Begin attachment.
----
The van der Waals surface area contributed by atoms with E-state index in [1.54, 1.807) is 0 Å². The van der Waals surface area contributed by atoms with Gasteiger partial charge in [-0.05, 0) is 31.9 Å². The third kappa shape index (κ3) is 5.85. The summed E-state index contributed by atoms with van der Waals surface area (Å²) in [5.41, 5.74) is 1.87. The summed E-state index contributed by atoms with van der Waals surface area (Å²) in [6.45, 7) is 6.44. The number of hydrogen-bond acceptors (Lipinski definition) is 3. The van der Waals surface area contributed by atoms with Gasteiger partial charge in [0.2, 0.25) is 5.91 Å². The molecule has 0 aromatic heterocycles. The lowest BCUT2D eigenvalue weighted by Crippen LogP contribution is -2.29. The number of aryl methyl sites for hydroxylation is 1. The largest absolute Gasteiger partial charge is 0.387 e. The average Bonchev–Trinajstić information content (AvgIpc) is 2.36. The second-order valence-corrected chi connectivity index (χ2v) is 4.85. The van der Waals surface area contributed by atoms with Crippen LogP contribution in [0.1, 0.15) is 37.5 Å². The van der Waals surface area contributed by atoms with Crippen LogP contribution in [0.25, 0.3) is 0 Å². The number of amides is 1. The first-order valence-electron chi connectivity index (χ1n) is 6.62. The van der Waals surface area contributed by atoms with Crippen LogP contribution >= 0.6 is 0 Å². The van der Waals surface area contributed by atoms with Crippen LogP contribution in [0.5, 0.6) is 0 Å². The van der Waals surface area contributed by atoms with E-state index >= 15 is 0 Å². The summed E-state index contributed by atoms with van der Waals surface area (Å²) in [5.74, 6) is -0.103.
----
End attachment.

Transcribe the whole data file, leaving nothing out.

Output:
The van der Waals surface area contributed by atoms with E-state index in [1.54, 1.807) is 0 Å². The van der Waals surface area contributed by atoms with Gasteiger partial charge in [-0.05, 0) is 31.9 Å². The third kappa shape index (κ3) is 5.85. The summed E-state index contributed by atoms with van der Waals surface area (Å²) in [5.41, 5.74) is 1.87. The summed E-state index contributed by atoms with van der Waals surface area (Å²) in [6.45, 7) is 6.44. The number of hydrogen-bond acceptors (Lipinski definition) is 3. The van der Waals surface area contributed by atoms with Gasteiger partial charge in [0.2, 0.25) is 5.91 Å². The molecule has 0 aromatic heterocycles. The lowest BCUT2D eigenvalue weighted by Crippen LogP contribution is -2.29. The number of aryl methyl sites for hydroxylation is 1. The largest absolute Gasteiger partial charge is 0.387 e. The average Bonchev–Trinajstić information content (AvgIpc) is 2.36. The second-order valence-corrected chi connectivity index (χ2v) is 4.85. The van der Waals surface area contributed by atoms with Crippen LogP contribution in [0.1, 0.15) is 37.5 Å². The van der Waals surface area contributed by atoms with Crippen LogP contribution in [0.25, 0.3) is 0 Å². The number of amides is 1. The first-order valence-electron chi connectivity index (χ1n) is 6.62. The van der Waals surface area contributed by atoms with Crippen LogP contribution >= 0.6 is 0 Å². The van der Waals surface area contributed by atoms with Crippen LogP contribution in [0.5, 0.6) is 0 Å². The van der Waals surface area contributed by atoms with E-state index >= 15 is 0 Å². The summed E-state index contributed by atoms with van der Waals surface area (Å²) in [5.74, 6) is -0.103.